This is a lifetime achievement award presented annually to a Canadian scientist, physician or researcher who has made a new and outstanding contribution in science or medicine to prevent, alleviate, or eliminate a physical disability. 

For more information, visit http://www.med.ubc.ca/about_us/Awards_and_Honours.htm#Eng%20awards

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Creative writing graduate short listed for Giller Prize

A graduate of UBC’s Creative Writing Program, Annabel Lyon, has been short listed for the $50,000 Scotiabank Giller Prize, the $25,000 Rogers Writers’ Fiction Trust Award, and the $25,000 Governor General’s Literary Awards.  She is the only writer shortlisted for all three awards.

Lyon currently teaches in the program’s Optional-Residency MFA Program, the online version of the UBC MFA degree.

Lyon follows in the footsteps of recent graduates including Steven Galloway, MFA 2001, who also teaches as a lecturer in the MFA program.  His international bestseller The Cellist of Sarajevo is published in 22 countries and in its seventh printing in Canada.  It was a finalist for the Richard and Judy Book Club this year (the UK’s version of Oprah).

For more information, visit http://www.creativewriting.ubc.ca/.

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James Hogg inducted into Canadian Medical Hall of Fame

Dr. James Hogg, a professor emeritus in the Dept. of Pathology and Laboratory Medicine, was inducted Oct. 16 into the Canadian Medical Hall of Fame.

Hogg has helped with 40 years of experience in pathology, pulmonary physiology and molecular biology to enhance the world’s understanding of lung disease.

“Dr. Hogg has arguably had a greater influence on the medical community’s knowledge of Chronic Obstructive Pulmonary Disease (COPD) and Asthma than any other individual worldwide” , the Canadian Medical Hall of Fame said.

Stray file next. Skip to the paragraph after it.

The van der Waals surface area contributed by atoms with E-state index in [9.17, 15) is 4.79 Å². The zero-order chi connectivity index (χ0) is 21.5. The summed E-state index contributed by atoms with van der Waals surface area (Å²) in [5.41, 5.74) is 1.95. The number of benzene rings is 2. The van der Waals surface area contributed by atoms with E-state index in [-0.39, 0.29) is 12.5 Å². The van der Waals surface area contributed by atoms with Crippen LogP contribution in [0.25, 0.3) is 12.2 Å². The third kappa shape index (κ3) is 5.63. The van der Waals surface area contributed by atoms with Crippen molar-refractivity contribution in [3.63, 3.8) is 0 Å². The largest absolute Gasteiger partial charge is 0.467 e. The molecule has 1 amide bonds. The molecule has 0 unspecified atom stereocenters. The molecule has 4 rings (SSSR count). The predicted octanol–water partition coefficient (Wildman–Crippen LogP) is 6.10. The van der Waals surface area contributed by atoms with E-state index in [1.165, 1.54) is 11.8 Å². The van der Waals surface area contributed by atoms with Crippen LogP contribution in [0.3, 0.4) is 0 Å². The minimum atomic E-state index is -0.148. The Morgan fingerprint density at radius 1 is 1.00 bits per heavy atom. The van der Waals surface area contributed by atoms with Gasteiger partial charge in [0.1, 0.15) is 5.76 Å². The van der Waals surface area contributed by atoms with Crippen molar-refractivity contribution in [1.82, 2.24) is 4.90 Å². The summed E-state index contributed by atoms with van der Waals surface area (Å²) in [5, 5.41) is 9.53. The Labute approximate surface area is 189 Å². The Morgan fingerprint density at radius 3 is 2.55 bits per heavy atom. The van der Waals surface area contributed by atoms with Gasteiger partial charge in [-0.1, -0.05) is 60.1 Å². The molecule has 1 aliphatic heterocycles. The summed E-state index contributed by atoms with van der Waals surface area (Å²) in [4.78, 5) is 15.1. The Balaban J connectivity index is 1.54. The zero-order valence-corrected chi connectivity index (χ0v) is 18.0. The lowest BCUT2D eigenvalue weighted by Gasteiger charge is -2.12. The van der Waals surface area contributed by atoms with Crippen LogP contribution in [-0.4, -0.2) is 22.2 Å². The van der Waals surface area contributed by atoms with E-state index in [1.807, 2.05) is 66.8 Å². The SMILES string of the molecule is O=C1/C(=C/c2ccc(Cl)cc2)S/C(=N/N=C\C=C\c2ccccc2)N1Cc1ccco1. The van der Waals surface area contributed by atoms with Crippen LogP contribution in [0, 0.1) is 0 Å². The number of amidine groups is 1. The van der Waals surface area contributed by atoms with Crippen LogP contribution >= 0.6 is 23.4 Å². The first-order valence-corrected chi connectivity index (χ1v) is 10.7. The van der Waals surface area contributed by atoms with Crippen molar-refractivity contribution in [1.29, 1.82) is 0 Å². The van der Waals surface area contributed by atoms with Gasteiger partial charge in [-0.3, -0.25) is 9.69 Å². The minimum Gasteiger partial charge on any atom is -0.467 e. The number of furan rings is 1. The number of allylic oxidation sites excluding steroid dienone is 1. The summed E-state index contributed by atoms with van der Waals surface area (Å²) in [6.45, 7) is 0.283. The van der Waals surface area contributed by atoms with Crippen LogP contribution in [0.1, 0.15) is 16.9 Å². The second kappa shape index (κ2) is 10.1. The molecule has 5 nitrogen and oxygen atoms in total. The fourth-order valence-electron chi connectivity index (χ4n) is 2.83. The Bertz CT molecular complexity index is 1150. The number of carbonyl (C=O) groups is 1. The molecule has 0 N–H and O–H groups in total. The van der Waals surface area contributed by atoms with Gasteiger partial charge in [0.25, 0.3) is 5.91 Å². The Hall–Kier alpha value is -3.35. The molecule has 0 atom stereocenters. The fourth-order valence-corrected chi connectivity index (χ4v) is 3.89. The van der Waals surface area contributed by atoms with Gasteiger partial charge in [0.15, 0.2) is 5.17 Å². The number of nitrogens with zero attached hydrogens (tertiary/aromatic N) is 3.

Hogg was recruited to UBC and St. Paul’s Hospital in 1977 from McGill University, and went on to build a world-renowned centre for pulmonary and cardiovascular research, with 120 trainees and 30 principal investigators a year. The laboratory was named the James Hogg iCAPTURE Centre for Cardiovascular and Pulmonary Research in 2003.

For more information, visit http://www.med.ubc.ca/about_us/Awards_and_Honours.htm#Hogg%20induction.

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Two UBC professors elected to the Royal Society of Canada

UBC professors Adele Diamond and Julio Montaner have been elected to the Royal Society of Canada.

Diamond, a member of the Brain Research Centre and a Professor in the Dept. of Psychiatry, was recently elected a Fellow of the Royal Society of Canada. Dr. Diamond’s contributions have significantly improved understanding and medical treatment of phenylketonuria, autism, and ADHD. Her unique combination of expertise in cognitive psychology and neuroscience led to the creation of an entirely new subfield of psychology called developmental cognitive neuroscience.

Montaner, a professor of Medicine and Director of the BC Centre for Excellence in HIV/AIDS, has done pioneering work on the use of combinations of anti-retrovirals to treat HIV/AIDS. His findings have led to a new standard of care for AIDS and the World Health Organization’s recommendation that the drugs be used as first-line therapy for treatment of AIDS in resource-limited settings.